The day it happened, biologist Jim Bodkin was watching sea otters off the coast of Big Sur, Calif. In Seward, Alaska, orca researcher Craig Matkin tinkered beneath the bow of his 42-foot purse seiner, Lucky Star. One hundred forty nautical miles to the east, Capt. Dave Janka stood in the kitchen of his family's remote cabin, hand-grinding coffee and listening to public radio on a Walkman. When the news came on, he nearly "dropped the whole thing." Then he jumped in his Zodiac and motored eight miles to one of the greatest environmental disasters of our time: the Exxon Valdez tanker foundering on a reef, hemorrhaging 11 million gallons of crude into Prince William Sound. It was March 24, 1989.

The early-morning scene was eerily calm, but word was spreading. As Janka idled his skiff, Matkin and thousands of other Alaskans hastily jammed gear into boats, cars and planes and swarmed toward the Sound, which had nowhere near enough equipment on hand to tackle the spill.

Worse, while Exxon mustered its resources, a winter storm blew in, driving crude against shore and into the Gulf of Alaska. Oil coated more than 1,000 miles of beaches, none with road access. Hundreds of thousands of sea birds and mammals washed up dead. Even after a cutting-edge "supersucker" was barged in from Prudhoe Bay, volunteers armed with bath towels and five-gallon buckets handled the bulk of the cleanup. "I was out for I don't know how many days straight," Matkin says. "The feeling of weightlessness was like being in outer space."

If the devastation had a silver lining, it was the billion-dollar settlement paid to the Exxon Valdez Oil Spill Trustee Council in 1991. The money bankrolls an ecosystem-monitoring program called Gulf Watch Alaska that includes Matkin, Bodkin and 21 other scientists. With 25 years of data and enough funding for 18 more, Gulf Watch is providing the first comprehensive, long-term look at a marine oil spill's consequences – knowledge that could guide response to other spills and, as oil exploration and shipping heats up in the Arctic, even help prevent them.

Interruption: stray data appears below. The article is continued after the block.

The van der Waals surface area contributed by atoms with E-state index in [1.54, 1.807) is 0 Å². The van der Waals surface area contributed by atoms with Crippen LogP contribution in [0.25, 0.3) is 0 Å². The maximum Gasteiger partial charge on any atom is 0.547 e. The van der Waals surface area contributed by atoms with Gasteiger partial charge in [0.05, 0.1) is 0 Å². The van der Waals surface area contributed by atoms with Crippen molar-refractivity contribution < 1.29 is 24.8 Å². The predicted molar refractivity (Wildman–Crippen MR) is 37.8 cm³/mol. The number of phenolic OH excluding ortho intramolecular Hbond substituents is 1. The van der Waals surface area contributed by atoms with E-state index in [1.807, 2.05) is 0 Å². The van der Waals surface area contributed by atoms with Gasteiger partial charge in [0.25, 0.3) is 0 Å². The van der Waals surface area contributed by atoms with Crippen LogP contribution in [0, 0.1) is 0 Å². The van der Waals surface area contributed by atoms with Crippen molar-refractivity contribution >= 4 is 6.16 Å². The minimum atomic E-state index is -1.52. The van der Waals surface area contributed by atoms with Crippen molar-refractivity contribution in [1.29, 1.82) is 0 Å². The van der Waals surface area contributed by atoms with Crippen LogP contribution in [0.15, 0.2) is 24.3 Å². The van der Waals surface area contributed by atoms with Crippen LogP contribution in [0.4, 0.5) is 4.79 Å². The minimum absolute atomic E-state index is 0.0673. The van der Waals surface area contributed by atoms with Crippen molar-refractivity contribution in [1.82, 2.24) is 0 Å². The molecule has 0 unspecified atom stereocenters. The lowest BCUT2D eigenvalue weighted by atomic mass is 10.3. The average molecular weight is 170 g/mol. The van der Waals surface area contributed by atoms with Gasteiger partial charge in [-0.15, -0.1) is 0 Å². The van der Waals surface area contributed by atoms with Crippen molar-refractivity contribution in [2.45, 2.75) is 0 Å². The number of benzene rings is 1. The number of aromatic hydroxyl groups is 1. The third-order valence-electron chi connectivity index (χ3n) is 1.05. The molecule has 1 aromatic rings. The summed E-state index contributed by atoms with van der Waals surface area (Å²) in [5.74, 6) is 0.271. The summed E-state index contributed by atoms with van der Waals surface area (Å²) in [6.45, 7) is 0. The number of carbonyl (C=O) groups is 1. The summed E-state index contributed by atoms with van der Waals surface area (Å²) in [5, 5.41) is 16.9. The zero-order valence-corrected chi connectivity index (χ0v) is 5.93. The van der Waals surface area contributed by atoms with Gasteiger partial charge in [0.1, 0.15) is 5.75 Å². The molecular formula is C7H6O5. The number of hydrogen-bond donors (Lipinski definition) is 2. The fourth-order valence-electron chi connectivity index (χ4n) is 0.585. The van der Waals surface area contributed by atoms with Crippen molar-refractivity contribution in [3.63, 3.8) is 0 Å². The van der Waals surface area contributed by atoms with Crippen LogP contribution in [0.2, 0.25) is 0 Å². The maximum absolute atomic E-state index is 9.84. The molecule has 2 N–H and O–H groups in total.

Scientists predicted Prince William Sound would recover within 15 years, but today, residual oil continues to harm both human and ecological communities. "It's very insidious," says Mark Carls, a toxicologist with the National Oceanic and Atmospheric Administration. "I think we were all surprised."

Thirteen of the 35 whales in the Sound's resident, fish-eating pod died soon after the spill and the group still hasn't recovered.

"You think about oil spills and you think of those photos of oiled otters and birds dying on beaches," adds Dan Esler, a wildlife biologist with the U.S. Geological Survey. "But chronic effects for some species can be of the same magnitude as the immediate effects."

Today, it's hard to imagine a Prince William Sound battered by environmental catastrophe. Green-shouldered mountains plummet to the sea. Kayakers paddle beneath glaciers. Bald eagles keep watch over rugged, rocky beaches.

If you know where to look, though, there's no shortage of oil. Officially, 21,000 gallons remain, but many consider the estimate conservative. And because much of it is trapped beneath rocks and cut off from oxygen, it has the same composition as oil that's only 11 days old. Even where oil is exposed to the elements, Carls says, the hydrocarbon molecules that persist longest also tend to be the most toxic. That might explain why some species – like Craig Matkin's orcas – are still reeling.

Matkin's fascination with orcas began in 1976, when he first encountered them as a young salmon biologist. By the time of the spill, he could recognize individual whales on sight. They were like family – which made seeing them slicked in oil all the more painful.

Thirteen of the 35 whales in the Sound's resident, fish-eating pod died soon after the spill and the group still hasn't recovered, even as other Alaskan orcas are thriving. Worse off are the genetically distinct "Chugach transients," which pass through Prince William Sound as they roam the coast hunting seals and sea lions. The pod had 22 members before the spill; today, there are only seven. Because they're at the top of the food chain, the Chugach transients accumulate contaminants from everything below them. High levels of PCBs and DDT in their blubber may be causing reproductive problems: The Chugach transients haven't birthed a single surviving calf since 1984.